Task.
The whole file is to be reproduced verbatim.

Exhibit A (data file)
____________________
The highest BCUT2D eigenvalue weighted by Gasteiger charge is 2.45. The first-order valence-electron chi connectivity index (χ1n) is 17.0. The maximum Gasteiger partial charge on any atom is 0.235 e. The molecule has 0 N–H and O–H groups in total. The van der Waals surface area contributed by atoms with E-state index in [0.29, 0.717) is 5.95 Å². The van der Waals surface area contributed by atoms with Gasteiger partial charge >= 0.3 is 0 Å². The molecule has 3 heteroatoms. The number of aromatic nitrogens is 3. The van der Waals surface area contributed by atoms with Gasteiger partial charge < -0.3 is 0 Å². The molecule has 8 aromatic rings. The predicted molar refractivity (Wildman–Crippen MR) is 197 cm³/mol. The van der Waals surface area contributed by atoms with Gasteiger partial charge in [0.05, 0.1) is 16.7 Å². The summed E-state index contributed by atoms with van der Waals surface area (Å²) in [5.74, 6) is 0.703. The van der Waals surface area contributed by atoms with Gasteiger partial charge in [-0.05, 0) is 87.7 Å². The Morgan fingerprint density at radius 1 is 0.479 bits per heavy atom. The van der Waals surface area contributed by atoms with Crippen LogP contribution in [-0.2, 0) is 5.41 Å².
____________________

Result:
The highest BCUT2D eigenvalue weighted by Gasteiger charge is 2.45. The first-order valence-electron chi connectivity index (χ1n) is 17.0. The maximum Gasteiger partial charge on any atom is 0.235 e. The molecule has 0 N–H and O–H groups in total. The van der Waals surface area contributed by atoms with E-state index in [0.29, 0.717) is 5.95 Å². The van der Waals surface area contributed by atoms with Gasteiger partial charge >= 0.3 is 0 Å². The molecule has 3 heteroatoms. The number of aromatic nitrogens is 3. The van der Waals surface area contributed by atoms with Gasteiger partial charge < -0.3 is 0 Å². The molecule has 8 aromatic rings. The predicted molar refractivity (Wildman–Crippen MR) is 197 cm³/mol. The van der Waals surface area contributed by atoms with Gasteiger partial charge in [0.05, 0.1) is 16.7 Å². The summed E-state index contributed by atoms with van der Waals surface area (Å²) in [5.74, 6) is 0.703. The van der Waals surface area contributed by atoms with Gasteiger partial charge in [-0.05, 0) is 87.7 Å². The Morgan fingerprint density at radius 1 is 0.479 bits per heavy atom. The van der Waals surface area contributed by atoms with Crippen LogP contribution in [-0.2, 0) is 5.41 Å².